Patricia Osborne, Chief Executive of the Brittle Bone Society, tells us what we need to know about Osteogenesis Imperfecta
Osteogenesis Imperfecta (OI) is a genetic bone disorder characterised by fragile bones that break easily. It is also known as brittle bone disease. A person is born with the disorder and affected throughout their lifetime. It is a rare condition and it is estimated that the number of people born with the OI is approximately one in every 15,000, equating to around 5,000 individuals in the UK.
OI is a disorder of collagen, a protein that forms the framework for the bone structure. The collagen may be of poor quality, or there just may not be enough to
support the mineral structure of the bones and other parts of the body, which makes them weak and fragile. OI is caused by genetic changes that affect the amount and quality of collagen. Around three-quarters of cases are inherited from family members and up to a third are new cases.
OI varies widely in severity and there is a classification system to describe its different types. Some people with OI have hardly any symptoms, but in others, OI may lead to physical disability requiring the use of wheelchairs.
OI makes bones liable to fracture at any time, even without trauma. The ligaments stretch more easily. Joint hypermobility results in fatigue of many muscle groups, impairing mobility and the performance of everyday tasks. Those with OI can also suffer curved bones, scoliosis, short stature, hearing loss, brittle teeth and blue sclerae.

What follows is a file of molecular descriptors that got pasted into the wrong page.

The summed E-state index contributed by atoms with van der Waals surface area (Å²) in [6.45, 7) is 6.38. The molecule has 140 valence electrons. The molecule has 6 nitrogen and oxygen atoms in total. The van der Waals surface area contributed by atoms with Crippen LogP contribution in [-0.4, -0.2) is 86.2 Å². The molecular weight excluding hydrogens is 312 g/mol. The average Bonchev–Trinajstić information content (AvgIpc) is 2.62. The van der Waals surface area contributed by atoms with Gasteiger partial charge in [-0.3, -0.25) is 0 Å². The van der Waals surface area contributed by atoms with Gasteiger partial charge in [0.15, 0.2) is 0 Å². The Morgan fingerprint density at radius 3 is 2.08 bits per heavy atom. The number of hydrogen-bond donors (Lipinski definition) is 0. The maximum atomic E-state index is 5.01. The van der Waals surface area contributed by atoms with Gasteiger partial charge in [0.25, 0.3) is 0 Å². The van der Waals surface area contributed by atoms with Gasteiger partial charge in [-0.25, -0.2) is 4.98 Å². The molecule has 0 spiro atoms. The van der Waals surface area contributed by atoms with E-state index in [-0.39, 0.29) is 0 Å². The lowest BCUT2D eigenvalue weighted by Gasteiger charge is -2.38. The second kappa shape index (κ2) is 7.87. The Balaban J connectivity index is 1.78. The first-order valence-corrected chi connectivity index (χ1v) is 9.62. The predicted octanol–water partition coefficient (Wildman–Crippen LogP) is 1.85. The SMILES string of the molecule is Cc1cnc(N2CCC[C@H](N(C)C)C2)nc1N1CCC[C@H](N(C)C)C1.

Our Charity has supported the UK OI community since its formation in 1968. We have a Scientific Advisory Board, which assists with our Research grants programme. We are also members of the AMRC and provide support for clinical trials. There is no cure for OI which makes research into this rare disease vital.
Two of the trials currently underway are worthy of note:
- TOPAZ is run out of Edinburgh University and funded by the NIHR. This is a study around treatment with Parathyroid hormone and zolendronic acid. The Asteroid Trial (Ultragenyx – Mereo Biopharma) is looking at the effect of Sertrusumab which it is hoped may reduce fractures.
- We are also assisting with the IMPACT survey – and this is worldwide, where we hope to ingather important information that will not only help make up the vital stats and health economic data needed should any therapy go before NICE, but will be useful and freely available to patient groups to use for their own purposes. To find out more about trials and studies in the field, please visit https://brittlebone.org/research-studies/get-involved-in-research/
We have campaigned to establish a rare bone service for adults. Currently, good services are addressing paediatric needs for severe, complex and atypical children through Highly Specialised Service Hospitals in Sheffield, Birmingham, Great Ormond Street and Bristol.
The adult service for people with OI in the UK is patchy, and we have partnered with other rare bone groups to help raise awareness of this gap.
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